Government Affairs

Words: Todd Fredrick

One Thing Is Clear: We Must Be on Our Toes!

Stephen A. Borg

  I moved to Washington, D.C. in the middle of January 2001. I was a 23-year-old kid who had just accepted a low-level position in a member of Congress’ office from my home state of Illinois. I can still vividly remember like it was yesterday: The first sight of the monuments and Capitol Building lit up in the glory of the night. I drove into town for this adventure with other new young staffers. I was in awe, I was overwhelmed, I was confident, I learned something new every day, I served the citizens of my state, and I was having a blast!    I experienced some historical events during the ten and a half years I spent working on the Hill: from watching the attacks of 9/11 unfold on the television in front of me – and being yelled at to “Get the F&*$ out of the building NOW!” – to watching control of the Senate flip after Senator Jim Jeffords decide to unexpectedly switch parties to a Presidential election being determined by the Supreme Court after the country learned what a “hanging chad” was. I worked on pieces of legislation that I thought had no way of passing get signed into law and I saw pieces of legislation that I thought were slam dunks sitting idly on the sidelines and dying.    I have now spent ten years on the other side of the table as a lobbyist and seen many new, unexpected circumstances arise in Washington, D.C. These twenty years have taught me to expect the unexpected, prepare for any circumstance, and be on my toes to be able to pivot to whatever this town throws my way quickly. As the Mason Contractors Association of America’s lobbyist for the past ten years, we have built many solid and bipartisan relationships on Capitol Hill. I am now preparing myself and the MCAA for a whirlwind of fast-moving issues that we must quickly respond to, and they are sometimes contradictory. Take, for instance, the following scenarios we have seen so far in just the two short months since the Biden Administration has taken over:  
  • We have been told and seen steps that OSHA will take a much more aggressive enforcement stance. President Biden, however, nominated a former union boss as his Secretary of Labor: the consensus-building mayor of Boston, Marty Walsh. Will he work with businesses like he did as Mayor?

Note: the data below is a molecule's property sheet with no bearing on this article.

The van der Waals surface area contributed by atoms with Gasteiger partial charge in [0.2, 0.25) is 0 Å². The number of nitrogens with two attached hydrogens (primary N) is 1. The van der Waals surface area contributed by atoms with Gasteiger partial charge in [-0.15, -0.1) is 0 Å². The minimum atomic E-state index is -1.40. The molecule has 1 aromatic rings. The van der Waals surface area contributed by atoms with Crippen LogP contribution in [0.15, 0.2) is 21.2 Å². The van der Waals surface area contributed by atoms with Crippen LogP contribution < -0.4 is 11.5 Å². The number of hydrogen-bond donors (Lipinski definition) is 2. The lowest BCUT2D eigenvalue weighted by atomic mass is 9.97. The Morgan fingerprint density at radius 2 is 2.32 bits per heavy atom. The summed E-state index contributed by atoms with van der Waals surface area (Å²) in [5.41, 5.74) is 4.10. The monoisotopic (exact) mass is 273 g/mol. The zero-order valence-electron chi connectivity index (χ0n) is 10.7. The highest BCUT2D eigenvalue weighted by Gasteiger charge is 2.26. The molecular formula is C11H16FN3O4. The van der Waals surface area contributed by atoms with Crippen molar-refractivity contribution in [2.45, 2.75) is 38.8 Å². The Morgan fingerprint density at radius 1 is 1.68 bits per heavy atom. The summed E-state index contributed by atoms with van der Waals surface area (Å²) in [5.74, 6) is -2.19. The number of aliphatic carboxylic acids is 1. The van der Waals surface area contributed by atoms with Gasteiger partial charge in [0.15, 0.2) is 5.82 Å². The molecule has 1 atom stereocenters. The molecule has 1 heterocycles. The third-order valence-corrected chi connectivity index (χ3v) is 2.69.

• We have been told and seen steps taken by the Biden Administration to expect an emergency DOL rule on business mandates in response to the COVID pandemic by March 15, and yet that day has come and gone and we have not seen a rule. Will it die or will they pivot and reveal a much broader, permanent rule?
  • We have seen the Biden Administration make calls for trillions of dollars in infrastructure investments, a potential boon to the construction industry, and many union jobs. Still, we have also seen major calls for wide-ranging climate-related action, many of which would destroy those same industries and union jobs.
  • We have seen the Biden Administration call for and sign into law a COVID response plan that had provisions Biden led the charge against some years earlier.
Add all that to the fact that we have the oldest sworn-in President in our history who has wanted to be President for decades, a Democratic Speaker of the House who has pledged this is her last two years in charge, and a new Senate Majority Leader who is trying to balance keeping his slim, very politically diverse majority with keeping his seat in the Senate as well as the policies we see in the coming months, which will be diverse, far-reaching, and, in my opinion, “legacy building.” While I will constantly be on my toes, ready to pivot as a result of the unknown battles ahead of us, I do know that labor policy will be sure to play a significant role in Washington, D.C., over the next few years before the 2022 midterm elections. We will continue to advocate and fight for you, our Members, with whatever lies ahead of us.
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